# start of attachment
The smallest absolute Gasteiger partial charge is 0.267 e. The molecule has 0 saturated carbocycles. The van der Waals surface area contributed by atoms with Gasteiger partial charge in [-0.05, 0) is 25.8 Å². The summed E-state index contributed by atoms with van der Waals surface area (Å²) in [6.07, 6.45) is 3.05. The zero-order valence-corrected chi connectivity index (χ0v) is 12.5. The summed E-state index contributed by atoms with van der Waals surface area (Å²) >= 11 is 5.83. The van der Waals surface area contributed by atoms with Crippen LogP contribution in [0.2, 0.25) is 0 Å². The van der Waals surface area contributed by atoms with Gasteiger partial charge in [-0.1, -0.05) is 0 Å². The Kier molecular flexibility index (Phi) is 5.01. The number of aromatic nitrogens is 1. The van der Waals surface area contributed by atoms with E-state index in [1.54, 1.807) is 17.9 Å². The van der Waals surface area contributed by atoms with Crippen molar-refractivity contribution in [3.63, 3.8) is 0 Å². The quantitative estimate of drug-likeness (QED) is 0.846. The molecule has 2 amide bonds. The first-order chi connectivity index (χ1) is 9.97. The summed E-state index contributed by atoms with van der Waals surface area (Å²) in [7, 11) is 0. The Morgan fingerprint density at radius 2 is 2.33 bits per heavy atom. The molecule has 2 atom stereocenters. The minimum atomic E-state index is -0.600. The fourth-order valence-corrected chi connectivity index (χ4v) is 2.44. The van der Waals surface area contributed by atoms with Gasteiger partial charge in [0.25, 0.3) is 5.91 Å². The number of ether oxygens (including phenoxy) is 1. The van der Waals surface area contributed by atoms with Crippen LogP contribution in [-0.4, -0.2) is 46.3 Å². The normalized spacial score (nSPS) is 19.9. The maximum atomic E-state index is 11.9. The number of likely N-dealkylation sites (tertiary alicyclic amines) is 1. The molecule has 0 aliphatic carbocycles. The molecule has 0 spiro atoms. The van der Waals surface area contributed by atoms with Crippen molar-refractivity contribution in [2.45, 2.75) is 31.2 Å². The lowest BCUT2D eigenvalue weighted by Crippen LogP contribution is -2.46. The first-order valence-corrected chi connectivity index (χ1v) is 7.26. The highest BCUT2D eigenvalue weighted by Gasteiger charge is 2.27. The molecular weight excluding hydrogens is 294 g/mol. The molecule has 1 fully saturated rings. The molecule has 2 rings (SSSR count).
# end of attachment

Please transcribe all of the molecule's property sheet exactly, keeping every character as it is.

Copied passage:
The smallest absolute Gasteiger partial charge is 0.267 e. The molecule has 0 saturated carbocycles. The van der Waals surface area contributed by atoms with Gasteiger partial charge in [-0.05, 0) is 25.8 Å². The summed E-state index contributed by atoms with van der Waals surface area (Å²) in [6.07, 6.45) is 3.05. The zero-order valence-corrected chi connectivity index (χ0v) is 12.5. The summed E-state index contributed by atoms with van der Waals surface area (Å²) >= 11 is 5.83. The van der Waals surface area contributed by atoms with Crippen LogP contribution in [0.2, 0.25) is 0 Å². The van der Waals surface area contributed by atoms with Gasteiger partial charge in [-0.1, -0.05) is 0 Å². The Kier molecular flexibility index (Phi) is 5.01. The number of aromatic nitrogens is 1. The van der Waals surface area contributed by atoms with E-state index in [1.54, 1.807) is 17.9 Å². The van der Waals surface area contributed by atoms with Crippen molar-refractivity contribution in [3.63, 3.8) is 0 Å². The quantitative estimate of drug-likeness (QED) is 0.846. The molecule has 2 amide bonds. The first-order chi connectivity index (χ1) is 9.97. The summed E-state index contributed by atoms with van der Waals surface area (Å²) in [7, 11) is 0. The Morgan fingerprint density at radius 2 is 2.33 bits per heavy atom. The molecule has 2 atom stereocenters. The minimum atomic E-state index is -0.600. The fourth-order valence-corrected chi connectivity index (χ4v) is 2.44. The van der Waals surface area contributed by atoms with Gasteiger partial charge in [0.25, 0.3) is 5.91 Å². The number of ether oxygens (including phenoxy) is 1. The van der Waals surface area contributed by atoms with Crippen LogP contribution in [-0.4, -0.2) is 46.3 Å². The normalized spacial score (nSPS) is 19.9. The maximum atomic E-state index is 11.9. The number of likely N-dealkylation sites (tertiary alicyclic amines) is 1. The molecule has 0 aliphatic carbocycles. The molecule has 0 spiro atoms. The van der Waals surface area contributed by atoms with Crippen molar-refractivity contribution in [2.45, 2.75) is 31.2 Å². The lowest BCUT2D eigenvalue weighted by Crippen LogP contribution is -2.46. The first-order valence-corrected chi connectivity index (χ1v) is 7.26. The highest BCUT2D eigenvalue weighted by Gasteiger charge is 2.27. The molecular weight excluding hydrogens is 294 g/mol. The molecule has 1 fully saturated rings. The molecule has 2 rings (SSSR count).